On the trail you can come across many obstacles that you need to cross to get to the other side ... and safety and possible rescue. Maybe you need to cross a river or a chasm by laying a tree trunk across. You might need to throw a line across a white water section to enable the crossing. How can you tell what the width of the river or chasm is? It is for times like these that your days in school and what you learnt in geometry class will come in handy.
Stand at the edge of the chasm and mark the spot “A”. Visually select a point across the chasm and mark it “B”. Now walk at right angles to this imaginary line. After walking a few steps, maybe a hundred, mark this spot “C”. Continue in that same straight line for an equal number of steps to a point and mark it “D”. From point “D” walk away from the chasm at right angles to the line formed by points “A”, “C” and “D”. Walk for a few steps till such time as the place where you are, point “C” and point “B” across the chasm are in a straight line. Mark this point “E”.
The distance between points “D” and “E” is the distance between points “A” and “B”, the width of the river or gorge or chasm in front of you.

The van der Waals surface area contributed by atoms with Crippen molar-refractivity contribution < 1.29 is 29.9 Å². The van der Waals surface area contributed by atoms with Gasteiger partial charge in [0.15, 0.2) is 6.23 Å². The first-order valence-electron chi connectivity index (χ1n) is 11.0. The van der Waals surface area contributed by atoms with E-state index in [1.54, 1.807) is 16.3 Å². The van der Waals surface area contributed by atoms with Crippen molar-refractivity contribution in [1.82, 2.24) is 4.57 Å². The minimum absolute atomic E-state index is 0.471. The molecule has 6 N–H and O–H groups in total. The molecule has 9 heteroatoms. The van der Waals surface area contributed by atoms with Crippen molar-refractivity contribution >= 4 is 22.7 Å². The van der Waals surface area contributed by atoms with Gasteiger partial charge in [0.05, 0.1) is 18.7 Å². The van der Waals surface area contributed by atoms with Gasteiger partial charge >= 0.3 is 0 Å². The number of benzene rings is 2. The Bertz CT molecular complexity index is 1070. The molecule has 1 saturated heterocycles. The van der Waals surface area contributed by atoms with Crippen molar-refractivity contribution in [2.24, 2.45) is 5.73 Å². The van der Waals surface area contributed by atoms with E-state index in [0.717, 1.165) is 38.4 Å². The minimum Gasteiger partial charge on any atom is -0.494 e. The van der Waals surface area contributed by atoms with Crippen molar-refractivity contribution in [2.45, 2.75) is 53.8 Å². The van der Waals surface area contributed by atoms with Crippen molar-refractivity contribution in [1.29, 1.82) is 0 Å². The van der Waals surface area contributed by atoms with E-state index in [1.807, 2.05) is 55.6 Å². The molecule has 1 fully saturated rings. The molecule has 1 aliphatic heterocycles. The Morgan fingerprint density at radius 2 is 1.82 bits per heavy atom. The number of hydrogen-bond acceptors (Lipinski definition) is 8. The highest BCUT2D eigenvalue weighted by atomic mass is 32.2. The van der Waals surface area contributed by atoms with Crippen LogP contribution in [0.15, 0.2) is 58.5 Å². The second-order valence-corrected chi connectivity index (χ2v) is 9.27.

You can use the brim of your cap to estimate the distance across the depression. Stand facing the direction of the river or ravine or gorge you are trying to judge the width of. Place your chin against your chest. Without raising your head, raise your eyes and adjust the camp brim to align with the edge of the other bank. Once you have that, without lifting your head, turn around, look at solid ground ahead of you and mark the point where the cap brim meets the ground. Mark this point. Using pace count, measure the distance from where you are to this second marker. This is also the distance between the two banks.